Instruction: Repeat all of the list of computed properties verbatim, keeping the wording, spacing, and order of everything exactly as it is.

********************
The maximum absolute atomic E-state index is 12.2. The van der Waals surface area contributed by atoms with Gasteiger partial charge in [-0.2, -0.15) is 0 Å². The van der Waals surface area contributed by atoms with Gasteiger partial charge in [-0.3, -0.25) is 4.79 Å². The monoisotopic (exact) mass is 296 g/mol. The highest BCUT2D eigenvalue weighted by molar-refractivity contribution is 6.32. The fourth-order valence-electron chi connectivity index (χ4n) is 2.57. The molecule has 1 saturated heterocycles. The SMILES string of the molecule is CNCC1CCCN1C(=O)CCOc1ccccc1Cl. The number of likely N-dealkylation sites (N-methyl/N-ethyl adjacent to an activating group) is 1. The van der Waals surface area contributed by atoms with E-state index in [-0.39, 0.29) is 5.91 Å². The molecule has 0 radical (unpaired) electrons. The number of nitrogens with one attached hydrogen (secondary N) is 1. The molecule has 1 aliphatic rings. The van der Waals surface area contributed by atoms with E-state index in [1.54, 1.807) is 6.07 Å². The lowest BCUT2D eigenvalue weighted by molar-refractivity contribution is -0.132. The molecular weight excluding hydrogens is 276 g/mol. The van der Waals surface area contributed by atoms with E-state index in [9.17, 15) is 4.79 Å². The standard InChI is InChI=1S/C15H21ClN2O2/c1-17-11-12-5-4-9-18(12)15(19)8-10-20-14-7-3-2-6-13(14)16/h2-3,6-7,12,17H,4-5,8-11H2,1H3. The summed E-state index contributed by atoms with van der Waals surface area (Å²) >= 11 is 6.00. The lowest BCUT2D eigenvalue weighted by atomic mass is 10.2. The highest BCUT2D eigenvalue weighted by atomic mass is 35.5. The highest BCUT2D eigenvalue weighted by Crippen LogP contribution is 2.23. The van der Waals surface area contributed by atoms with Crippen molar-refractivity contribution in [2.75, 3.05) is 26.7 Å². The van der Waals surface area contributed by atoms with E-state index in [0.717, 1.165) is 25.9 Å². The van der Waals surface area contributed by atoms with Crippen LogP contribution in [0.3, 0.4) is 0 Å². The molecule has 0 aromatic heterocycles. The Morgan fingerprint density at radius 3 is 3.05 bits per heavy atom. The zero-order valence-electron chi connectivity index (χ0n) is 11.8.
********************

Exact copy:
The maximum absolute atomic E-state index is 12.2. The van der Waals surface area contributed by atoms with Gasteiger partial charge in [-0.2, -0.15) is 0 Å². The van der Waals surface area contributed by atoms with Gasteiger partial charge in [-0.3, -0.25) is 4.79 Å². The monoisotopic (exact) mass is 296 g/mol. The highest BCUT2D eigenvalue weighted by molar-refractivity contribution is 6.32. The fourth-order valence-electron chi connectivity index (χ4n) is 2.57. The molecule has 1 saturated heterocycles. The SMILES string of the molecule is CNCC1CCCN1C(=O)CCOc1ccccc1Cl. The number of likely N-dealkylation sites (N-methyl/N-ethyl adjacent to an activating group) is 1. The van der Waals surface area contributed by atoms with E-state index in [-0.39, 0.29) is 5.91 Å². The molecule has 0 radical (unpaired) electrons. The number of nitrogens with one attached hydrogen (secondary N) is 1. The molecule has 1 aliphatic rings. The van der Waals surface area contributed by atoms with E-state index in [1.54, 1.807) is 6.07 Å². The lowest BCUT2D eigenvalue weighted by molar-refractivity contribution is -0.132. The molecular weight excluding hydrogens is 276 g/mol. The van der Waals surface area contributed by atoms with E-state index in [9.17, 15) is 4.79 Å². The standard InChI is InChI=1S/C15H21ClN2O2/c1-17-11-12-5-4-9-18(12)15(19)8-10-20-14-7-3-2-6-13(14)16/h2-3,6-7,12,17H,4-5,8-11H2,1H3. The summed E-state index contributed by atoms with van der Waals surface area (Å²) >= 11 is 6.00. The lowest BCUT2D eigenvalue weighted by atomic mass is 10.2. The highest BCUT2D eigenvalue weighted by atomic mass is 35.5. The highest BCUT2D eigenvalue weighted by Crippen LogP contribution is 2.23. The van der Waals surface area contributed by atoms with Crippen molar-refractivity contribution in [2.75, 3.05) is 26.7 Å². The van der Waals surface area contributed by atoms with E-state index in [0.717, 1.165) is 25.9 Å². The van der Waals surface area contributed by atoms with Crippen LogP contribution in [0.3, 0.4) is 0 Å². The molecule has 0 aromatic heterocycles. The Morgan fingerprint density at radius 3 is 3.05 bits per heavy atom. The zero-order valence-electron chi connectivity index (χ0n) is 11.8.